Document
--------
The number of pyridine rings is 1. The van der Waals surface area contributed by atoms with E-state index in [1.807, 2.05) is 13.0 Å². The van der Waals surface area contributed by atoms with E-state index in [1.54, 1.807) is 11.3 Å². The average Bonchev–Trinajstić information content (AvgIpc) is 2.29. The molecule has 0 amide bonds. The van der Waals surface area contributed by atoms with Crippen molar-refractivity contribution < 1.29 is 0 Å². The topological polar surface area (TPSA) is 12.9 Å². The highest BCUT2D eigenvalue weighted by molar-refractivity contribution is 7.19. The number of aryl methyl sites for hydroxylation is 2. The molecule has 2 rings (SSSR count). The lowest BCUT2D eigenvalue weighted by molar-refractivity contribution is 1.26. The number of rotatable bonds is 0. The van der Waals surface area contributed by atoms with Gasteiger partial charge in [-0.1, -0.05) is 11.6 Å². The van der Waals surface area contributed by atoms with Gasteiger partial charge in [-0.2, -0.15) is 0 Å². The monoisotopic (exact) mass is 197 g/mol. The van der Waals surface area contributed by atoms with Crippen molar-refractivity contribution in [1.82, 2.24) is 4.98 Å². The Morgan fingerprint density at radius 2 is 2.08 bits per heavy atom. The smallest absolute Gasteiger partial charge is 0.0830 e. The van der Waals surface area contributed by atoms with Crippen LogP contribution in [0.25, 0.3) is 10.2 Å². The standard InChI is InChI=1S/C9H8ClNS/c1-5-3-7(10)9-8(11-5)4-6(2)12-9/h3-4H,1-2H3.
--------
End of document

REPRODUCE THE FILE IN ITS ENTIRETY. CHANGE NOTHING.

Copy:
The number of pyridine rings is 1. The van der Waals surface area contributed by atoms with E-state index in [1.807, 2.05) is 13.0 Å². The van der Waals surface area contributed by atoms with E-state index in [1.54, 1.807) is 11.3 Å². The average Bonchev–Trinajstić information content (AvgIpc) is 2.29. The molecule has 0 amide bonds. The van der Waals surface area contributed by atoms with Crippen molar-refractivity contribution < 1.29 is 0 Å². The topological polar surface area (TPSA) is 12.9 Å². The highest BCUT2D eigenvalue weighted by molar-refractivity contribution is 7.19. The number of aryl methyl sites for hydroxylation is 2. The molecule has 2 rings (SSSR count). The lowest BCUT2D eigenvalue weighted by molar-refractivity contribution is 1.26. The number of rotatable bonds is 0. The van der Waals surface area contributed by atoms with Gasteiger partial charge in [-0.1, -0.05) is 11.6 Å². The van der Waals surface area contributed by atoms with Gasteiger partial charge in [-0.2, -0.15) is 0 Å². The monoisotopic (exact) mass is 197 g/mol. The van der Waals surface area contributed by atoms with Crippen molar-refractivity contribution in [1.82, 2.24) is 4.98 Å². The Morgan fingerprint density at radius 2 is 2.08 bits per heavy atom. The smallest absolute Gasteiger partial charge is 0.0830 e. The van der Waals surface area contributed by atoms with Crippen LogP contribution in [0.25, 0.3) is 10.2 Å². The standard InChI is InChI=1S/C9H8ClNS/c1-5-3-7(10)9-8(11-5)4-6(2)12-9/h3-4H,1-2H3.